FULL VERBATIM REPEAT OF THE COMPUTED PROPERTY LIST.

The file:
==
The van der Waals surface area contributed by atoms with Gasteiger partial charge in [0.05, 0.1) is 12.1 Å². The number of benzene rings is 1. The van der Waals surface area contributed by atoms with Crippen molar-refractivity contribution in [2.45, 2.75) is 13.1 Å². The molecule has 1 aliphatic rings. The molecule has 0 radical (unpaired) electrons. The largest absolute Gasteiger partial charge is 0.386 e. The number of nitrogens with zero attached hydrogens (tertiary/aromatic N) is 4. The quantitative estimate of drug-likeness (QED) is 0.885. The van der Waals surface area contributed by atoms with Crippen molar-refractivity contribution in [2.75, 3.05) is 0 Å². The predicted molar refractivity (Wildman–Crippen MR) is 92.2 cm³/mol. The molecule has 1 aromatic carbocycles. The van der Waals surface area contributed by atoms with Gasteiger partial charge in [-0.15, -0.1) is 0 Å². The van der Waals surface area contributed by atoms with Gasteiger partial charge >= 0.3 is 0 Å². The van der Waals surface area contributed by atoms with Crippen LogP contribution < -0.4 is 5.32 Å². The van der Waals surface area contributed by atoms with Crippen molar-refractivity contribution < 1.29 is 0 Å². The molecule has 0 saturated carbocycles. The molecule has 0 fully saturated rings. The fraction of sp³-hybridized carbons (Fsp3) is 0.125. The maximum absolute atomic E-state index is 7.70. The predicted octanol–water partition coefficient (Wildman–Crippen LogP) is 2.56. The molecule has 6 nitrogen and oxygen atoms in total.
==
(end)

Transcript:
The van der Waals surface area contributed by atoms with Gasteiger partial charge in [0.05, 0.1) is 12.1 Å². The number of benzene rings is 1. The van der Waals surface area contributed by atoms with Crippen molar-refractivity contribution in [2.45, 2.75) is 13.1 Å². The molecule has 1 aliphatic rings. The molecule has 0 radical (unpaired) electrons. The largest absolute Gasteiger partial charge is 0.386 e. The number of nitrogens with zero attached hydrogens (tertiary/aromatic N) is 4. The quantitative estimate of drug-likeness (QED) is 0.885. The van der Waals surface area contributed by atoms with Crippen molar-refractivity contribution in [2.75, 3.05) is 0 Å². The predicted molar refractivity (Wildman–Crippen MR) is 92.2 cm³/mol. The molecule has 1 aromatic carbocycles. The van der Waals surface area contributed by atoms with Gasteiger partial charge in [-0.15, -0.1) is 0 Å². The van der Waals surface area contributed by atoms with Gasteiger partial charge >= 0.3 is 0 Å². The van der Waals surface area contributed by atoms with Crippen LogP contribution < -0.4 is 5.32 Å². The van der Waals surface area contributed by atoms with Crippen molar-refractivity contribution < 1.29 is 0 Å². The molecule has 0 saturated carbocycles. The molecule has 0 fully saturated rings. The fraction of sp³-hybridized carbons (Fsp3) is 0.125. The maximum absolute atomic E-state index is 7.70. The predicted octanol–water partition coefficient (Wildman–Crippen LogP) is 2.56. The molecule has 6 nitrogen and oxygen atoms in total.